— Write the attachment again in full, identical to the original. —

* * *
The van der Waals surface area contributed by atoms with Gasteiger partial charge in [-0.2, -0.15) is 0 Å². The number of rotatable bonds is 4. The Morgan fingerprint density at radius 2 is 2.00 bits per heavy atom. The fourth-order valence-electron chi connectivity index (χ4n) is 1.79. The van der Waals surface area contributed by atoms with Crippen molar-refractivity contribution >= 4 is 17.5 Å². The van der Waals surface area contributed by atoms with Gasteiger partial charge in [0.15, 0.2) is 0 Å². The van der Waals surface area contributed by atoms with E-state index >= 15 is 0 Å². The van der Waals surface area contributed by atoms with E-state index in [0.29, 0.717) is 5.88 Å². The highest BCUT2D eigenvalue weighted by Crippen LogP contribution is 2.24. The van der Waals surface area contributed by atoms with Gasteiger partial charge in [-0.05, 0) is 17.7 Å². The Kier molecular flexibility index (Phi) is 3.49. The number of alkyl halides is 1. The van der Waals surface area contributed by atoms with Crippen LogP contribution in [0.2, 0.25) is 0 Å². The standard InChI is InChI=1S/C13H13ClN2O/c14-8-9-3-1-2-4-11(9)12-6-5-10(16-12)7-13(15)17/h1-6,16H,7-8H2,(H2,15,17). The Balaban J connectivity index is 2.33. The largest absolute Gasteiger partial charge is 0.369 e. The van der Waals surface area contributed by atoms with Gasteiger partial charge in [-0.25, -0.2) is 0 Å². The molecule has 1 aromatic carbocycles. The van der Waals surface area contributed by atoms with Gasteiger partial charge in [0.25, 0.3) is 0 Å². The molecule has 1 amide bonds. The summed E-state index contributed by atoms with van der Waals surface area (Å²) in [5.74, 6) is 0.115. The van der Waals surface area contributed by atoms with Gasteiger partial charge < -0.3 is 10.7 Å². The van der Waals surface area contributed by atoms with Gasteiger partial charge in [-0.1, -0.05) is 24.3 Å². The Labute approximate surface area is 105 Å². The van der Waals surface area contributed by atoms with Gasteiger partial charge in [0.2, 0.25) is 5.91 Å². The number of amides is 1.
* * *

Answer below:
The van der Waals surface area contributed by atoms with Gasteiger partial charge in [-0.2, -0.15) is 0 Å². The number of rotatable bonds is 4. The Morgan fingerprint density at radius 2 is 2.00 bits per heavy atom. The fourth-order valence-electron chi connectivity index (χ4n) is 1.79. The van der Waals surface area contributed by atoms with Crippen molar-refractivity contribution >= 4 is 17.5 Å². The van der Waals surface area contributed by atoms with Gasteiger partial charge in [0.15, 0.2) is 0 Å². The van der Waals surface area contributed by atoms with E-state index >= 15 is 0 Å². The van der Waals surface area contributed by atoms with E-state index in [0.29, 0.717) is 5.88 Å². The highest BCUT2D eigenvalue weighted by Crippen LogP contribution is 2.24. The van der Waals surface area contributed by atoms with Gasteiger partial charge in [-0.05, 0) is 17.7 Å². The Kier molecular flexibility index (Phi) is 3.49. The number of alkyl halides is 1. The van der Waals surface area contributed by atoms with Crippen LogP contribution in [0.2, 0.25) is 0 Å². The standard InChI is InChI=1S/C13H13ClN2O/c14-8-9-3-1-2-4-11(9)12-6-5-10(16-12)7-13(15)17/h1-6,16H,7-8H2,(H2,15,17). The Balaban J connectivity index is 2.33. The largest absolute Gasteiger partial charge is 0.369 e. The van der Waals surface area contributed by atoms with Gasteiger partial charge in [-0.25, -0.2) is 0 Å². The molecule has 1 aromatic carbocycles. The van der Waals surface area contributed by atoms with Gasteiger partial charge in [0.25, 0.3) is 0 Å². The molecule has 1 amide bonds. The summed E-state index contributed by atoms with van der Waals surface area (Å²) in [5.74, 6) is 0.115. The van der Waals surface area contributed by atoms with Gasteiger partial charge < -0.3 is 10.7 Å². The van der Waals surface area contributed by atoms with Gasteiger partial charge in [-0.1, -0.05) is 24.3 Å². The Labute approximate surface area is 105 Å². The van der Waals surface area contributed by atoms with Gasteiger partial charge in [0.2, 0.25) is 5.91 Å². The number of amides is 1.